Security Is Key to IoT Profits
THE SOOTHING VOICES OF SIRI OR ALEXA make most people feel like they’re dealing with trusted companions. But neither of these disembodied representatives of the Internet of Things (IoT) are always true friends to managed service providers (MSPs).
That’s because when these virtual assistants open doors to the convenient array of devices and applications in the IoT they can also lay out the welcome mat for hackers, letting them breeze past all the carefully constructed firewalls, anti-virus updates, and other security measures MSPs put in place to protect their clients.
Consider this case in point: At a medical practice with more than 100 people on staff, a cybercriminal infected the whole network with ransomware, including desktops, servers, and laptops, without using a phishing scam to gain entry. Instead, the hacker broke in through the one device that was set up specifically to protect the medical staff from thieves: the security camera.
The practice had contracted with a security camera vendor, and the camera ran on software that the hacker was able to infiltrate by using a password cracker and logging in as the IT administrator. At that point, the cyberthief had access to everything in the practice’s IT network, making it easy to spread the ransomware and encrypt the whole system.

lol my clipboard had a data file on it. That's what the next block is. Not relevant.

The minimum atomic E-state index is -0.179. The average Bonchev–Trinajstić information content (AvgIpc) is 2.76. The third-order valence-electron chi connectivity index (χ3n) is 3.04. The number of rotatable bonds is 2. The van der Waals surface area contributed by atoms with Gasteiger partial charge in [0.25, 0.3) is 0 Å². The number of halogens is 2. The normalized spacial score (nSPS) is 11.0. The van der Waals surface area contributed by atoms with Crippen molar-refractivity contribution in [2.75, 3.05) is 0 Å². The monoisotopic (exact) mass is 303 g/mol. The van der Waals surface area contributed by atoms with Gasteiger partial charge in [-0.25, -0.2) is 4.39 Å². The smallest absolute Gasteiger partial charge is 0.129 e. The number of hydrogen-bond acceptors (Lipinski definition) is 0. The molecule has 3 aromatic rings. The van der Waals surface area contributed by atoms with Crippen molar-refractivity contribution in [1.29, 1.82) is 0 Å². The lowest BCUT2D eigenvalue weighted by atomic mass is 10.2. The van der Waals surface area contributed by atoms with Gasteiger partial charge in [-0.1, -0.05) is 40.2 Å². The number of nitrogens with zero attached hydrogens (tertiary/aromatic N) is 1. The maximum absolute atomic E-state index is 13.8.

Fortunately, the medical practice’s MSP was able to restore the network, rebuilding all the servers with backups. The process, however, was time consuming. It took the better part of a week to restore the data and return the system to full functionality for the staff.
With a breach of this type, an MSP could potentially spend hundreds of hours—often unbillable—to restore a network. That means the service provider could not only lose money while engaging in the restoration process for one client, but also miss out on doing billable work for other clients.